Miércoles 1 de Junio de 2005, Ip nº 111

Por Clare Raymond

George Clooney has studiously avoided long-term relationships and raising a family. Instead he has spent his energies on his career, his friends and living life to the full.

Hence the mystery that has puzzled women around the world for years: how on earth do you get Clooney down the aisle? At 44, the commitment-phobe Ocean's 12 star admits that the day he marries is still far off.

"I've been too busy to give enough of my personal time to take care of a woman, raise children and be a decent father," says the actor - who has enjoyed flings with Renee Zellweger, Mariella Frostrup, Baywatch actress Krista Allen and French law student Celine Balitran.

"Maybe that's a failing. Maybe that's selfishness and egotism, but that's how I feel. For a long time I've been the type of guy who enjoys his freedom to work hard and have a good time with his friends.

"I don't believe that every man has a moral obligation to settle down and have a family. I think you should only do that if you're able to make the commitment."

So his girlfriend of two years, Essex beauty Lisa Snowdon, 30, shouldn't expect him to get down on one knee any time soon.

"Lisa and I get along well together and she's comfortable with my tendency to be a workaholic," says Clooney, whose new CIA spy thriller Syriana is out in the autumn.

"She has her own life and her own career and she's very independent that way. She makes things very easy for me.

"I'm very respectful of women and I love their company, but that doesn't necessarily mean I'm predisposed to feeling comfortable in a relationship over a number of years.

"I haven't had a good track record. I'm selfish when it comes to my time and my work, and the fact that I do enjoy myself and I do feel good about the life I'm leading makes me think that maybe this is the way it's going to be for me.

"You worry about disappointing the woman in your life and you also tend to disappoint yourself because you don't start something with someone intending for it go wrong.

"You want to have a happy life, you want to have a good relationship. But you also realise that maintaining a relationship is a hard enough process to begin with. So it makes you cautious."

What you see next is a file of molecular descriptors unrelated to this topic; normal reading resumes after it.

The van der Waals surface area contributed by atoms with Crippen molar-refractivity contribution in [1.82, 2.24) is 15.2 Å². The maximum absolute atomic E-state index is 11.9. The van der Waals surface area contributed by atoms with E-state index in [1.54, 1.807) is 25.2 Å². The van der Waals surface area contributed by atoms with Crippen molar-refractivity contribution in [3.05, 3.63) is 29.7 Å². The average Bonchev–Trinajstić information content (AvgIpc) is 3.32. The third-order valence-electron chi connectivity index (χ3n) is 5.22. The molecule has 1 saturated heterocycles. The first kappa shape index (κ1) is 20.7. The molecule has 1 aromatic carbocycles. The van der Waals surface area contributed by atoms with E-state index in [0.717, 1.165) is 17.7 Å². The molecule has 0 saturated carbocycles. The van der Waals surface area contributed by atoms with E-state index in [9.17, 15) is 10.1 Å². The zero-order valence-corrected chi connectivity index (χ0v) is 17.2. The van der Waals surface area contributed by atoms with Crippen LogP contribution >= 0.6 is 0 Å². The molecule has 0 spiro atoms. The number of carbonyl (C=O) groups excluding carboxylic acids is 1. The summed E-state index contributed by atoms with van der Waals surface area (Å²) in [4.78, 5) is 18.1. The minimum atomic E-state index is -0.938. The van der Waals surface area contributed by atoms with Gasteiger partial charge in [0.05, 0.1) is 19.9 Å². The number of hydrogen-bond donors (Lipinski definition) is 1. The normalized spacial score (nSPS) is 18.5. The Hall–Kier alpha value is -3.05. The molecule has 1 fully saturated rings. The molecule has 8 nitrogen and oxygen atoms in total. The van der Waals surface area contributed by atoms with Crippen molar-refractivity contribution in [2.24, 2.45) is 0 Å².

Nor does he have any yearnings to expand the Clooney dynasty.

I WOULD only want to be a father if I could be sure in my mind that I would make a great dad, because I know about families where children don't grow up happy," he says.

"My own family had enough problems - which is probably at the back of my mind and frightens me about how terrible I would feel if I couldn't be a good father and create a happy home life. That would kill me."

Clooney grew up in Chicago, where his father Nick is a successful radio and TV host. His aunt, Rosemary Clooney, was one of the most famous singing stars of the 50s until the emergence of rock and roll and her subsequent battles with alcohol and prescription drugs torpedoed her career.

These experiences left George suspicious of family and fame. "I had a tough time growing up in a certain way because my family was always pretending to be a happy, civilised family when the truth was that there was a lot of tension and pain in the home," he says.

"So maybe that experience has kind of soured me on what to expect from having my own children. I also think I would need to show myself that I'm able to sustain a good long-term relationship before I could even imagine what being a father would be like. So far my track record isn't that encouraging."

He's a workaholic, but, having heard first-hand from his aunt about the perils of life at the top, Clooney has always shrugged off his success.

"My Aunt Rosemary was the sweetest woman in the world," he says. "At one point in the 50s she was the most popular singer in America. Unfortunately, she believed people when they said: 'You are a goddess.'

"So when that was taken away and the same people said: 'It's your fault' she believed them then, too. It destroyed her.

"This woman who was an icon suddenly had her life ripped away from her. It took her a long while to get back on her feet.

"That made a big impression on me and that's why I've never got off on my fame, which is something that's out of your control."

When he's not making movies he likes getting together with his buddies to drink or go motorcycling in the California mountains.

"I think guys need to hang around like that and escape domesticity and things like taking out the garbage and tidying up the house and talking and worrying about 'the relationship', which is not a liberating experience," he says.

He spends a good part of the year in Italy and has taken up semi-permanent residence in a luxury villa in the village of Laglio on Lake Como, at the foot of the Alps.

Last year he spent an idyllic summer there with Lisa, his Ocean's 12 co-stars Brad Pitt and Matt Damon and their partners Jennifer Aniston and Luciana Barosso.

"The Italians who live in the village have such a wonderful spirit and sense of life," he says.

"They treat me like a local and are very protective of my privacy. Even the guy who rents out the boats refuses to let people take them if he thinks they'll use them to chase me around the lake or get a better view of the villa.

"And even though I torture the local population with my mangled Italian Ienjoy soaking up the culture and bonding with the people. I I feel very much at home here."

And far from dreading the onslaught of middle age and fading of his rugged good looks, Clooney is relishing the boost it will give his career.

He believes he is entering his most "interesting" period, which he expects will enable him to take on more ambitious roles and films.

"With age, you acquire a certain gravitas and weight that audiences want from leading actors, and whatever charisma I have works for how I look," he says.

"I wouldn't trade my life with anyone else's."

  21/05/2005. The Mirror.